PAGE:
Flash is becoming pervasive throughout the compute cycle. It is now found on DIMM (dual inline memory module) memory cards to help solve the in-memory data persistence problem and improve latency. There are Flash cache appliances that sit between the server and a traditional storage pool to help boost access times to data residing on HDDs as well as server-side Flash or SSDs, and all-Flash arrays that fit into the SAN (storage area network) storage fabric or can even replace smaller, sub-petabyte, HDD-based SANs altogether.

There are at least three different grades of Flash drives, starting with the top-performing, longest-lasting – and most expensive – SLC (single level cell) Flash, followed by MLC (multi-level cell), which doubles the amount of data or electrical charges per cell, and even TLC for triple. As Flash manufacturers continue to push the envelope on Flash drive capacity, the individual cells have gotten smaller; now they are below 20 nm (one nanometer is a billionth of a meter) in width, or tinier than a human virus at roughly 30-50 nm.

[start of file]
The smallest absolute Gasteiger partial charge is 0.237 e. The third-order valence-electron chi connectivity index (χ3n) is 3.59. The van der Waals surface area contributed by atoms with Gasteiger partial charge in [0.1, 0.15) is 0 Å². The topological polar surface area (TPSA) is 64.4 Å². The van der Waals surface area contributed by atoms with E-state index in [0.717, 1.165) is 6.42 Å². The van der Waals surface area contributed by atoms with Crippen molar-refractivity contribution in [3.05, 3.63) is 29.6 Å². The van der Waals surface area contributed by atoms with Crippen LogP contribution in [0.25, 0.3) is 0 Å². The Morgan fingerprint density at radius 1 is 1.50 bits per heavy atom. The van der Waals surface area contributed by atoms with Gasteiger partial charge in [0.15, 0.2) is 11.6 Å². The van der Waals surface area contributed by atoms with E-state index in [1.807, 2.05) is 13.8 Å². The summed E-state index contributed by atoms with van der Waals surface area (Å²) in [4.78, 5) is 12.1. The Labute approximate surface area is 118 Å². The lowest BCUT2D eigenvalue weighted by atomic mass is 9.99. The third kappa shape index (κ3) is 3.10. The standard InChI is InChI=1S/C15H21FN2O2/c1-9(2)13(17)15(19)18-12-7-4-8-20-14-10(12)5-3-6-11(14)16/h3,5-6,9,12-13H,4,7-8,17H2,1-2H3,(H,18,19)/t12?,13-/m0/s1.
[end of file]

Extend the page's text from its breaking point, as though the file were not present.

Each cell can only hold a finite amount of charges or writes and erasures (measured in TBW, or total bytes written) before its performance starts to degrade. This program/erase, or P/E, cycle for SSDs and Flash causes the drives to wear out because the oxide layer that stores its binary data degrades with every electrical charge. However, Flash management software that utilizes striping across drives, garbage collection and wear-leveling to distribute data evenly across the drive increases longevity.

Honey, I Shrunk the Flash!